Perhaps the simplest illustration is the love I had for my own earthly father. I did love my dad. I loved him, not because he always let me do my own thing, but because he taught me to appreciate what was right and best in life. And sometimes these were very painful, unpleasant times of schooling.

There were times in my dealings with my father, who was quite strict, when I could relate to Paulís mention of the fear of the Lord and being immediately ushered into eternity and the judgment seat of Christ! Those werenít pleasant times. But they were times when my love for my father was sharpened and formed into maturity. I loved my father because he had the power and authority to force me to think of what was right when I wanted to go in another direction entirely.

And, because my love for my father was a love shaped by times of judgment, my love for him had a healthy element of respect in it that kept me from making the same mistakes over and over again. So my love for him was shaped by his love for me. My love for him had respect because his love for me had more than mere indulgence of foolishness.

Or, think back to the illustration I used earlier about the parents who had their child murdered in the night. Remember how the judge let the criminal off in the name of kindness? I said then that the parents would never love a judge like that. We all instinctively love justice. Of course, the one person who would love the judge in that illustration would be the murderer.

Or would he? Think again. What this murderer would love is his freedom. He would love getting off the hook. But his love isnít really a love for the judge, or a healthy love for justice. No, his experience in court hadnít taught him to love any of those things. In fact, almost certainly, he will be back in court again soon enough because his heart never was trained to love justice itself.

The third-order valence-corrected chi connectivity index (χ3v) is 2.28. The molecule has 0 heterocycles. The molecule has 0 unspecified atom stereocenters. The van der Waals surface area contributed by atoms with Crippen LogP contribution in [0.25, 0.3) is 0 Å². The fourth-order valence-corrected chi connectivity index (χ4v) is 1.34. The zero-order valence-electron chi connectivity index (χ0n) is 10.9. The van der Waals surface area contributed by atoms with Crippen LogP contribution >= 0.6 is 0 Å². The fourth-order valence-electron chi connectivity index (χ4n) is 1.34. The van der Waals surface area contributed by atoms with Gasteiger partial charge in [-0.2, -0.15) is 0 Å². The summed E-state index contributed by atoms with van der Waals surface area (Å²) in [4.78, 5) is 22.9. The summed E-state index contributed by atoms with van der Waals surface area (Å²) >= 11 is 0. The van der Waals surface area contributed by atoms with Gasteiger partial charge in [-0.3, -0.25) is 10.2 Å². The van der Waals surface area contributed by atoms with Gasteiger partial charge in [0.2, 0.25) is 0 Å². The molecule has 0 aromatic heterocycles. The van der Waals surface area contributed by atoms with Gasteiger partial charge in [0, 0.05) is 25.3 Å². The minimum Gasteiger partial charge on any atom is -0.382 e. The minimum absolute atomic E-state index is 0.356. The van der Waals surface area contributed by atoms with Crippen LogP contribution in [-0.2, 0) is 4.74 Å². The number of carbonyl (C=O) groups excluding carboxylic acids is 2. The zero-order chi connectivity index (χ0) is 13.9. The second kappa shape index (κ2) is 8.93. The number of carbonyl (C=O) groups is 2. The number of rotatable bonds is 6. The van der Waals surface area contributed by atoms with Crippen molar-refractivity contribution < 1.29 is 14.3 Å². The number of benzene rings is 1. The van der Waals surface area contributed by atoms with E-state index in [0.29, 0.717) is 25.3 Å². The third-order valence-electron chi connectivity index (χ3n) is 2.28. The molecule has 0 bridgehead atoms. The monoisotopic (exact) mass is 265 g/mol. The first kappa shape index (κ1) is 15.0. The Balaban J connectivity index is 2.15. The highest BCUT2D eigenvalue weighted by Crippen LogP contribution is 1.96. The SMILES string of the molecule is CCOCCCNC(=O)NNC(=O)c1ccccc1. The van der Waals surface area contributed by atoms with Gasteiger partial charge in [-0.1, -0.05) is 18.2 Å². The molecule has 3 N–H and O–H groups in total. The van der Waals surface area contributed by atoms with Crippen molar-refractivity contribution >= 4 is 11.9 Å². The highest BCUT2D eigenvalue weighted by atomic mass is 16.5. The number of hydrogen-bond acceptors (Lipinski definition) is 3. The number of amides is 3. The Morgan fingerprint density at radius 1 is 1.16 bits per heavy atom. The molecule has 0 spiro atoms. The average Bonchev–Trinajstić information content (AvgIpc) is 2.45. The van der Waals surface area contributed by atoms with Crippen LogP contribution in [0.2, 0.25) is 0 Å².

Why? Why would his character remain unchanged? Because his love wasnít tempered and sharpened by a healthy fear. He loved himself, not the judge. Ask any school teacher or police officer what itís like to deal with people who have absolutely no fear of those who work over them. Those kinds of students or citizens always self-destruct.

Now quickly back to our text: 2 Corinthians 5:10-11 - ďSo whether we are at home or away, we make it our aim to please him. [10] For we must all appear before the judgment seat of Christ, so that each one may receive what is due for what he has done in the body, whether good or evil. [11] Therefore, knowing the fear of the Lord, we persuade others. But what we are is known to God, and I hope it is known also to your conscience [Paul means the believers in Corinth knew in their hearts the love Paul had for Christ and for them was genuine].Ē

When Paul says he knows the ďfear of the LordĒ he doesnít just mean he knows about this fear. He means he feels this fear. Not in a way that cancels out his love for the Lord, but in a way that makes his love for the Lord a careful love - a fear that keeps his love for the Lord from turning into lazy presumption and mere sentiment.

Remember where we are. Our final point was, only a belief in divine judgment fosters perseverance in the pursuit of righteousness in this world. Not because such a fear of God is the opposite of love for God, but because fear of God purifies and deepens our love for the majestic, mighty, righteous God who truly is, rather than the self-made God who pampers our fallen desires.

Please, please, donít pack away the doctrine of divine judgment in some suitcase in the back of your mind. Thereís more spiritual nourishment here than you could ever imagine. And, if you donít know Jesus Christ this morning, remember that Godís first love is redeeming, not judging. Thatís why, unlike a teacher who delights in catching students with a surprise exam, He tells us of the wrath to come. Heís not willing that any should perish. Come to the Savior now.